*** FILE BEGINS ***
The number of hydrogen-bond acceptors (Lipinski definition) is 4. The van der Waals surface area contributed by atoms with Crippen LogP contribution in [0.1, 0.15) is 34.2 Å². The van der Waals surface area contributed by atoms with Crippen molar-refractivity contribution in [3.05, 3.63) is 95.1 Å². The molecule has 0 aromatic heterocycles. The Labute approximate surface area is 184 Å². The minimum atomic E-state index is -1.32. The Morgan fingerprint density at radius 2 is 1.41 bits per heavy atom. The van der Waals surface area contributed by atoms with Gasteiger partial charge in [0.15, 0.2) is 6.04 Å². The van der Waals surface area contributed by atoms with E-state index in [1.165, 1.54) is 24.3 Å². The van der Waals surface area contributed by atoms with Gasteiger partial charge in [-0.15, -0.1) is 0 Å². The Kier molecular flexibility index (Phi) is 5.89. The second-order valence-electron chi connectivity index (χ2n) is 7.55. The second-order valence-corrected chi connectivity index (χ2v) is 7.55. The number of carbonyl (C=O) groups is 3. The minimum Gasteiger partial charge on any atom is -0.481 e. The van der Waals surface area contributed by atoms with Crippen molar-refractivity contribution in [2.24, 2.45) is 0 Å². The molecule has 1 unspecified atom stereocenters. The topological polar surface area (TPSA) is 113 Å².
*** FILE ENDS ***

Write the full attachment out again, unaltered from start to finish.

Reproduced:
The number of hydrogen-bond acceptors (Lipinski definition) is 4. The van der Waals surface area contributed by atoms with Crippen LogP contribution in [0.1, 0.15) is 34.2 Å². The van der Waals surface area contributed by atoms with Crippen molar-refractivity contribution in [3.05, 3.63) is 95.1 Å². The molecule has 0 aromatic heterocycles. The Labute approximate surface area is 184 Å². The minimum atomic E-state index is -1.32. The Morgan fingerprint density at radius 2 is 1.41 bits per heavy atom. The van der Waals surface area contributed by atoms with Gasteiger partial charge in [0.15, 0.2) is 6.04 Å². The van der Waals surface area contributed by atoms with E-state index in [1.165, 1.54) is 24.3 Å². The van der Waals surface area contributed by atoms with Gasteiger partial charge in [-0.15, -0.1) is 0 Å². The Kier molecular flexibility index (Phi) is 5.89. The second-order valence-electron chi connectivity index (χ2n) is 7.55. The second-order valence-corrected chi connectivity index (χ2v) is 7.55. The number of carbonyl (C=O) groups is 3. The minimum Gasteiger partial charge on any atom is -0.481 e. The van der Waals surface area contributed by atoms with Crippen molar-refractivity contribution in [2.24, 2.45) is 0 Å². The molecule has 1 unspecified atom stereocenters. The topological polar surface area (TPSA) is 113 Å².